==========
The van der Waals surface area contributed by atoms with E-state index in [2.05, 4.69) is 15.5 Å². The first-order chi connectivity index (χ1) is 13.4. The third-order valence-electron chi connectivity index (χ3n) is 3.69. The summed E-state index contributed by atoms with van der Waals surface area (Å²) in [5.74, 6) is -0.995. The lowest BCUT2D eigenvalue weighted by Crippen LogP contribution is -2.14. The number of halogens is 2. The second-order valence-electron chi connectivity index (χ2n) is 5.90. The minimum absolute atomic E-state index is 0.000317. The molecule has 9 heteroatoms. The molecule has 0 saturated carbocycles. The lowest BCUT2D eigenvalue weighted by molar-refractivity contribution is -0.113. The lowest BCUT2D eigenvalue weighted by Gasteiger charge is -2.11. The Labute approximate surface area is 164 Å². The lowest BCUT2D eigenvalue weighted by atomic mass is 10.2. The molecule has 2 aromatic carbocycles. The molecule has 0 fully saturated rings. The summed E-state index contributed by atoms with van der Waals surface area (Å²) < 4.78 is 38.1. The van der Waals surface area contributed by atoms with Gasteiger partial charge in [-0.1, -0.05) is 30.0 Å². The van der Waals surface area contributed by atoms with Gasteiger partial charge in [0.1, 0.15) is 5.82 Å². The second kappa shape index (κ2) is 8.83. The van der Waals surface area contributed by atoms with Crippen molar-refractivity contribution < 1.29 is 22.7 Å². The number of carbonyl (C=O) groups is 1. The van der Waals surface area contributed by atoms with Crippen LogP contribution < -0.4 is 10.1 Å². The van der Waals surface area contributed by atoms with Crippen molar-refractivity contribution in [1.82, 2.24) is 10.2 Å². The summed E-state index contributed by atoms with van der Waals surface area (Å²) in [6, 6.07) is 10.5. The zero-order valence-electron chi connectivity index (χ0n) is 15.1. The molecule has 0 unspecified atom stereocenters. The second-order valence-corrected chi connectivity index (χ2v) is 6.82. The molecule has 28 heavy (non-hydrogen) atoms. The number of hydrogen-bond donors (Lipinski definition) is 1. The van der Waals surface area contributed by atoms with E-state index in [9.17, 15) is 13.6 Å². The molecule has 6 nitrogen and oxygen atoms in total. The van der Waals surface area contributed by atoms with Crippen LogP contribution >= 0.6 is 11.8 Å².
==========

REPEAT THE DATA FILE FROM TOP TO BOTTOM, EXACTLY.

The van der Waals surface area contributed by atoms with E-state index in [2.05, 4.69) is 15.5 Å². The first-order chi connectivity index (χ1) is 13.4. The third-order valence-electron chi connectivity index (χ3n) is 3.69. The summed E-state index contributed by atoms with van der Waals surface area (Å²) in [5.74, 6) is -0.995. The lowest BCUT2D eigenvalue weighted by Crippen LogP contribution is -2.14. The number of halogens is 2. The second-order valence-electron chi connectivity index (χ2n) is 5.90. The minimum absolute atomic E-state index is 0.000317. The molecule has 9 heteroatoms. The molecule has 0 saturated carbocycles. The lowest BCUT2D eigenvalue weighted by molar-refractivity contribution is -0.113. The lowest BCUT2D eigenvalue weighted by Gasteiger charge is -2.11. The Labute approximate surface area is 164 Å². The lowest BCUT2D eigenvalue weighted by atomic mass is 10.2. The molecule has 2 aromatic carbocycles. The molecule has 0 fully saturated rings. The summed E-state index contributed by atoms with van der Waals surface area (Å²) < 4.78 is 38.1. The van der Waals surface area contributed by atoms with Gasteiger partial charge in [-0.1, -0.05) is 30.0 Å². The van der Waals surface area contributed by atoms with Gasteiger partial charge in [0.1, 0.15) is 5.82 Å². The second kappa shape index (κ2) is 8.83. The van der Waals surface area contributed by atoms with Crippen molar-refractivity contribution < 1.29 is 22.7 Å². The number of carbonyl (C=O) groups is 1. The van der Waals surface area contributed by atoms with Crippen LogP contribution < -0.4 is 10.1 Å². The van der Waals surface area contributed by atoms with Crippen molar-refractivity contribution in [1.82, 2.24) is 10.2 Å². The summed E-state index contributed by atoms with van der Waals surface area (Å²) in [6, 6.07) is 10.5. The zero-order valence-electron chi connectivity index (χ0n) is 15.1. The molecule has 0 unspecified atom stereocenters. The second-order valence-corrected chi connectivity index (χ2v) is 6.82. The molecule has 28 heavy (non-hydrogen) atoms. The number of hydrogen-bond donors (Lipinski definition) is 1. The van der Waals surface area contributed by atoms with E-state index in [9.17, 15) is 13.6 Å². The molecule has 6 nitrogen and oxygen atoms in total. The van der Waals surface area contributed by atoms with Crippen LogP contribution >= 0.6 is 11.8 Å².